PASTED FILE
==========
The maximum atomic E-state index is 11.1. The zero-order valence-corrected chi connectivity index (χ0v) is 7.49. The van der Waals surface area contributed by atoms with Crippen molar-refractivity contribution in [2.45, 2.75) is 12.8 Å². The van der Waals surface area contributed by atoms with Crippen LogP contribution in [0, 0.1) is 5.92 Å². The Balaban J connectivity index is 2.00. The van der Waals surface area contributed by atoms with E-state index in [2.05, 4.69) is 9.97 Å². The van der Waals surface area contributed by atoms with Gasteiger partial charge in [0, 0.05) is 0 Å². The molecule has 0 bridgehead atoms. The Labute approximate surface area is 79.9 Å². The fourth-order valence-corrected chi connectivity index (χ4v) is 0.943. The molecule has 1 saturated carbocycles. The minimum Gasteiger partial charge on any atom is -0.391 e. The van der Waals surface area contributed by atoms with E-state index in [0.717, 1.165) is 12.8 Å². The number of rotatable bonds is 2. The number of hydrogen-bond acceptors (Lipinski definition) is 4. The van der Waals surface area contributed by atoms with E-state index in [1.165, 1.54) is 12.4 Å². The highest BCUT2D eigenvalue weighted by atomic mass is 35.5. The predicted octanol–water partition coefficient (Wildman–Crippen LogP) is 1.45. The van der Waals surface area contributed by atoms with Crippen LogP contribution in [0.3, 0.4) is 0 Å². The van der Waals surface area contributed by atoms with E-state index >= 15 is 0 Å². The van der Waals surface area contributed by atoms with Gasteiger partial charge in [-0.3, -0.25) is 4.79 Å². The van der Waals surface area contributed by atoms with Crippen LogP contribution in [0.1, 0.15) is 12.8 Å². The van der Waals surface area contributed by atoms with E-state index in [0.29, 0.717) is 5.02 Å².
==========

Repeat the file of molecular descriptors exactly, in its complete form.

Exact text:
The maximum atomic E-state index is 11.1. The zero-order valence-corrected chi connectivity index (χ0v) is 7.49. The van der Waals surface area contributed by atoms with Crippen molar-refractivity contribution in [2.45, 2.75) is 12.8 Å². The van der Waals surface area contributed by atoms with Crippen LogP contribution in [0, 0.1) is 5.92 Å². The Balaban J connectivity index is 2.00. The van der Waals surface area contributed by atoms with E-state index in [2.05, 4.69) is 9.97 Å². The van der Waals surface area contributed by atoms with Gasteiger partial charge in [0, 0.05) is 0 Å². The molecule has 0 bridgehead atoms. The Labute approximate surface area is 79.9 Å². The fourth-order valence-corrected chi connectivity index (χ4v) is 0.943. The molecule has 1 saturated carbocycles. The minimum Gasteiger partial charge on any atom is -0.391 e. The van der Waals surface area contributed by atoms with E-state index in [0.717, 1.165) is 12.8 Å². The number of rotatable bonds is 2. The number of hydrogen-bond acceptors (Lipinski definition) is 4. The van der Waals surface area contributed by atoms with E-state index in [1.165, 1.54) is 12.4 Å². The highest BCUT2D eigenvalue weighted by atomic mass is 35.5. The predicted octanol–water partition coefficient (Wildman–Crippen LogP) is 1.45. The van der Waals surface area contributed by atoms with Crippen LogP contribution in [0.3, 0.4) is 0 Å². The van der Waals surface area contributed by atoms with E-state index >= 15 is 0 Å². The van der Waals surface area contributed by atoms with Gasteiger partial charge in [-0.3, -0.25) is 4.79 Å². The van der Waals surface area contributed by atoms with Crippen LogP contribution in [0.1, 0.15) is 12.8 Å². The van der Waals surface area contributed by atoms with E-state index in [0.29, 0.717) is 5.02 Å².